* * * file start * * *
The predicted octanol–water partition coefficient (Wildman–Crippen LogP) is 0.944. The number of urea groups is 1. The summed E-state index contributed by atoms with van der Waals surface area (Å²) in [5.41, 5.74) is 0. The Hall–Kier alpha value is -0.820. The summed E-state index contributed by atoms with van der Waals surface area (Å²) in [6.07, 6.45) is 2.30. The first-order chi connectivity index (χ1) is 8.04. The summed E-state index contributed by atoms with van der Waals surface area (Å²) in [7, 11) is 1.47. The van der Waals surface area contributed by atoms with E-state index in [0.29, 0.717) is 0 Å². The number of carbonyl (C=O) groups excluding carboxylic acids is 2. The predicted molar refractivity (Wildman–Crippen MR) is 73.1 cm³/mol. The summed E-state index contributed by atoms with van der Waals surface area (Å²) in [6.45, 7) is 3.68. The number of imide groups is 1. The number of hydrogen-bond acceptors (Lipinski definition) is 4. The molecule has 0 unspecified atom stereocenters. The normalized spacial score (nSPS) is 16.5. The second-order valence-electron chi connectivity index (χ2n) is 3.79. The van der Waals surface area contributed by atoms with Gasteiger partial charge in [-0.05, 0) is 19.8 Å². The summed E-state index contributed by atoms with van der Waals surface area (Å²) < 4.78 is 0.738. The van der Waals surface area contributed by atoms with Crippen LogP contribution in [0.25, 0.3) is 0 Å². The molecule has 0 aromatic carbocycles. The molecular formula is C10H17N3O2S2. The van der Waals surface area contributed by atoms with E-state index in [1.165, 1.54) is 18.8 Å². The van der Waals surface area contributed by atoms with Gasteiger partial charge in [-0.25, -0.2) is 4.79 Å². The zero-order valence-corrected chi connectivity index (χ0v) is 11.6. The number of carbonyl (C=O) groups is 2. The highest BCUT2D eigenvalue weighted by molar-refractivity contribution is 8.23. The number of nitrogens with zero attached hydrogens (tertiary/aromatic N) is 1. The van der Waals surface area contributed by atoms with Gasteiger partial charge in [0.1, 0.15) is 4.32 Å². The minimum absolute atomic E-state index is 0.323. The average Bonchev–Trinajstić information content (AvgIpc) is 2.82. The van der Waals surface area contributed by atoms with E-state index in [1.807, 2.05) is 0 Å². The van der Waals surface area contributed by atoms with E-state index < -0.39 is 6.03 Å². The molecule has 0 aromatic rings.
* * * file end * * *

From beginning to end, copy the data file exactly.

The predicted octanol–water partition coefficient (Wildman–Crippen LogP) is 0.944. The number of urea groups is 1. The summed E-state index contributed by atoms with van der Waals surface area (Å²) in [5.41, 5.74) is 0. The Hall–Kier alpha value is -0.820. The summed E-state index contributed by atoms with van der Waals surface area (Å²) in [6.07, 6.45) is 2.30. The first-order chi connectivity index (χ1) is 8.04. The summed E-state index contributed by atoms with van der Waals surface area (Å²) in [7, 11) is 1.47. The van der Waals surface area contributed by atoms with E-state index in [0.29, 0.717) is 0 Å². The number of carbonyl (C=O) groups excluding carboxylic acids is 2. The predicted molar refractivity (Wildman–Crippen MR) is 73.1 cm³/mol. The summed E-state index contributed by atoms with van der Waals surface area (Å²) in [6.45, 7) is 3.68. The number of imide groups is 1. The number of hydrogen-bond acceptors (Lipinski definition) is 4. The molecule has 0 unspecified atom stereocenters. The normalized spacial score (nSPS) is 16.5. The second-order valence-electron chi connectivity index (χ2n) is 3.79. The van der Waals surface area contributed by atoms with Gasteiger partial charge in [-0.05, 0) is 19.8 Å². The summed E-state index contributed by atoms with van der Waals surface area (Å²) < 4.78 is 0.738. The van der Waals surface area contributed by atoms with Crippen LogP contribution in [0.25, 0.3) is 0 Å². The molecule has 0 aromatic carbocycles. The molecular formula is C10H17N3O2S2. The van der Waals surface area contributed by atoms with E-state index in [1.165, 1.54) is 18.8 Å². The van der Waals surface area contributed by atoms with Gasteiger partial charge in [-0.25, -0.2) is 4.79 Å². The zero-order valence-corrected chi connectivity index (χ0v) is 11.6. The number of carbonyl (C=O) groups is 2. The highest BCUT2D eigenvalue weighted by molar-refractivity contribution is 8.23. The number of nitrogens with zero attached hydrogens (tertiary/aromatic N) is 1. The van der Waals surface area contributed by atoms with Gasteiger partial charge in [0.1, 0.15) is 4.32 Å². The minimum absolute atomic E-state index is 0.323. The average Bonchev–Trinajstić information content (AvgIpc) is 2.82. The van der Waals surface area contributed by atoms with E-state index in [1.807, 2.05) is 0 Å². The van der Waals surface area contributed by atoms with E-state index < -0.39 is 6.03 Å². The molecule has 0 aromatic rings.